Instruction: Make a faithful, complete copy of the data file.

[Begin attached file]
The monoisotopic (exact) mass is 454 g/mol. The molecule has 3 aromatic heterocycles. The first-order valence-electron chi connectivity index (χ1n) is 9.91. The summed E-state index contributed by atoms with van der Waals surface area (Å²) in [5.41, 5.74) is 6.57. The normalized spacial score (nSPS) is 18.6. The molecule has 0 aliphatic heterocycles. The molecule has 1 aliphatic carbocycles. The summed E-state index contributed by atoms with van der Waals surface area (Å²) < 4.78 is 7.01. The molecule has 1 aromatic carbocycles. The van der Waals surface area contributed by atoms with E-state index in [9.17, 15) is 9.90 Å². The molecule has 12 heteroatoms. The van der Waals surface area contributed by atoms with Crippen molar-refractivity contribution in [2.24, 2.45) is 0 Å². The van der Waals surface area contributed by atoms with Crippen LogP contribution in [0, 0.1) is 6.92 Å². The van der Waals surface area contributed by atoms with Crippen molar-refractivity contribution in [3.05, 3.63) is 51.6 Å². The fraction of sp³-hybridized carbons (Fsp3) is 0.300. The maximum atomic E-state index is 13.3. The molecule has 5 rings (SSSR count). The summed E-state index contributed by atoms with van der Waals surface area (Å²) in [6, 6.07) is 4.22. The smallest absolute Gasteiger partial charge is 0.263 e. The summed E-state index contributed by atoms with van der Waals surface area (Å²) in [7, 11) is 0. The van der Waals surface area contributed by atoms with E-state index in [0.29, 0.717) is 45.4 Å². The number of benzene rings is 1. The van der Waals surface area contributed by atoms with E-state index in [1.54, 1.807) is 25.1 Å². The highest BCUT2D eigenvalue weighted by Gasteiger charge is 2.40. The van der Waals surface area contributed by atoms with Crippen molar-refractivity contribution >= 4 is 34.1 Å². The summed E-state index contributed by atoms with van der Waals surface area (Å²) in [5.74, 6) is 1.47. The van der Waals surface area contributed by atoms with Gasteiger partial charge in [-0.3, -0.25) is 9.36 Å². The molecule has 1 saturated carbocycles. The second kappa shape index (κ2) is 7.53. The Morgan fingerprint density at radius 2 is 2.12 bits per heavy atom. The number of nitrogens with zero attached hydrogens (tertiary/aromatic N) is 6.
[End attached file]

The monoisotopic (exact) mass is 454 g/mol. The molecule has 3 aromatic heterocycles. The first-order valence-electron chi connectivity index (χ1n) is 9.91. The summed E-state index contributed by atoms with van der Waals surface area (Å²) in [5.41, 5.74) is 6.57. The normalized spacial score (nSPS) is 18.6. The molecule has 0 aliphatic heterocycles. The molecule has 1 aliphatic carbocycles. The summed E-state index contributed by atoms with van der Waals surface area (Å²) < 4.78 is 7.01. The molecule has 1 aromatic carbocycles. The van der Waals surface area contributed by atoms with E-state index in [9.17, 15) is 9.90 Å². The molecule has 12 heteroatoms. The van der Waals surface area contributed by atoms with Crippen molar-refractivity contribution in [2.24, 2.45) is 0 Å². The van der Waals surface area contributed by atoms with Crippen LogP contribution in [0, 0.1) is 6.92 Å². The van der Waals surface area contributed by atoms with Crippen molar-refractivity contribution in [3.05, 3.63) is 51.6 Å². The fraction of sp³-hybridized carbons (Fsp3) is 0.300. The maximum atomic E-state index is 13.3. The molecule has 5 rings (SSSR count). The summed E-state index contributed by atoms with van der Waals surface area (Å²) in [6, 6.07) is 4.22. The smallest absolute Gasteiger partial charge is 0.263 e. The summed E-state index contributed by atoms with van der Waals surface area (Å²) in [7, 11) is 0. The van der Waals surface area contributed by atoms with E-state index in [0.29, 0.717) is 45.4 Å². The number of benzene rings is 1. The van der Waals surface area contributed by atoms with E-state index in [1.54, 1.807) is 25.1 Å². The highest BCUT2D eigenvalue weighted by Gasteiger charge is 2.40. The van der Waals surface area contributed by atoms with Crippen molar-refractivity contribution >= 4 is 34.1 Å². The summed E-state index contributed by atoms with van der Waals surface area (Å²) in [5.74, 6) is 1.47. The van der Waals surface area contributed by atoms with Gasteiger partial charge in [-0.3, -0.25) is 9.36 Å². The molecule has 1 saturated carbocycles. The second kappa shape index (κ2) is 7.53. The Morgan fingerprint density at radius 2 is 2.12 bits per heavy atom. The number of nitrogens with zero attached hydrogens (tertiary/aromatic N) is 6.